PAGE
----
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Eating fresh in Somerville

Somerville, Mass., is an urban city lauded by health advocates and First Lady Michelle Obama for its near-decade-long investment in programs that fight childhood obesity and encourage healthy living. Need to Know spent time in Somerville talking to city leaders and residents, as well as the folks who brought the anti-obesity campaign Shape Up Somerville to town, to find out what keeps this city in great shape.

Part of the city’s success comes from the campaign’s philosophy that healthy options should be the easier ones for residents to choose. One of Shape Up Somerville’s healthy options for the city is bringing Community Supported Agriculture (CSA) to East Somerville, an area with limited options for fresh produce. CSA enables residents to get local produce delivered weekly to their neighborhoods when they purchase “shares” of vegetables from a regional farmer. More than 12,000 CSAs exist countrywide according to the Department of Agriculture’s latest census of U.S. farms. “CSAs have come to the forefront in the past five years,” said a spokesperson from the USDA. “People didn’t really know about them 10 years ago.”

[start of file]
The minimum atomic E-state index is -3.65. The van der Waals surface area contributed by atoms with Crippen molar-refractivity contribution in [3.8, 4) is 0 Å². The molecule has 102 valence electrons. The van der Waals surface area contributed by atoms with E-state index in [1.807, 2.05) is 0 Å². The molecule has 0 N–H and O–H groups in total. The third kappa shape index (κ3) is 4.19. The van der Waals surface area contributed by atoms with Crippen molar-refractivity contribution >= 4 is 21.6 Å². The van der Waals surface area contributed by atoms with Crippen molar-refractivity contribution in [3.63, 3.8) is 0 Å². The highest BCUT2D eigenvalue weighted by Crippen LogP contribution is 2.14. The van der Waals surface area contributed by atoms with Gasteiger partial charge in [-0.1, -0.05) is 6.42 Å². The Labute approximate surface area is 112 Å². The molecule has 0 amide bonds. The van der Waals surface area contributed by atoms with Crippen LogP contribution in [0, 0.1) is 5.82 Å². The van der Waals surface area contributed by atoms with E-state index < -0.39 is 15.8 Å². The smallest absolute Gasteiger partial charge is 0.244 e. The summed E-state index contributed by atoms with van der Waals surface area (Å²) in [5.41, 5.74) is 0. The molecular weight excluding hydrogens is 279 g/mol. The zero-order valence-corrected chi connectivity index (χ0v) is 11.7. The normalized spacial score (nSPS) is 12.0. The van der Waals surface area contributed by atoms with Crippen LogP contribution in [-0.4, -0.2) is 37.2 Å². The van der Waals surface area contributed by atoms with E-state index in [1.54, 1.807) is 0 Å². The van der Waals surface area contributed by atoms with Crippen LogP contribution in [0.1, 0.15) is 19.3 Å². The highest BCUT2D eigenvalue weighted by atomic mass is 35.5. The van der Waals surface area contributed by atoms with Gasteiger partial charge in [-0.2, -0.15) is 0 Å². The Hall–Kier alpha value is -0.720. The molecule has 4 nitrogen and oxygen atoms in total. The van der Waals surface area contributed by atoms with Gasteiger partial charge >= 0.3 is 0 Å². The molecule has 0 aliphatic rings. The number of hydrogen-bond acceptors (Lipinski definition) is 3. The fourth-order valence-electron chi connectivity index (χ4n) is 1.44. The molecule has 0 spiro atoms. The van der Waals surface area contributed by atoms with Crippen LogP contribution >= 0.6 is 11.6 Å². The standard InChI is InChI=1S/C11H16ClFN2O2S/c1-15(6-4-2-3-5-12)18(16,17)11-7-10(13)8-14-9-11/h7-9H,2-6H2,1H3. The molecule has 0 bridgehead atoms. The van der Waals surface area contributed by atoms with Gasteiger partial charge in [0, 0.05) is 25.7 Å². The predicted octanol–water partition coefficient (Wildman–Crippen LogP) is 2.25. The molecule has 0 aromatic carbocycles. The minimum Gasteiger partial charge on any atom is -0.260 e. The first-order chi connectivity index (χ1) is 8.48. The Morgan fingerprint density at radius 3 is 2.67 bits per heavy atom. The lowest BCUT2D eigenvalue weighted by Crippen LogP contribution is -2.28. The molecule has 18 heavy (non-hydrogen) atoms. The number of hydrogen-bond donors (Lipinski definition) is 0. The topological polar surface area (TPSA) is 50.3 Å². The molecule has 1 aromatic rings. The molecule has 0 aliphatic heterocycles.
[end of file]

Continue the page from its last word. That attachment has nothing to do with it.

Shape Up Somerville’s CSA is run a little differently than most. To cater to Somerville’s diverse population, where 52 languages are spoken, there are three vegetable share options: traditional New England, Brazilian and Central American. Most CSAs requires payment upfront for a whole season, but because of the high number of East Somerville residents with lower incomes, Shape Up Somerville subsidizes costs to farmers so that residents have the option to pay in installments or volunteer at the distribution table for a couple of hours each week for their CSA membership.

In this short “First Look” excerpt, resident Jadilma De Souza, who moved to Somerville 15 years ago from Brazil, talks about how volunteering at East Somerville’s CSA has made family life a little more fruitful.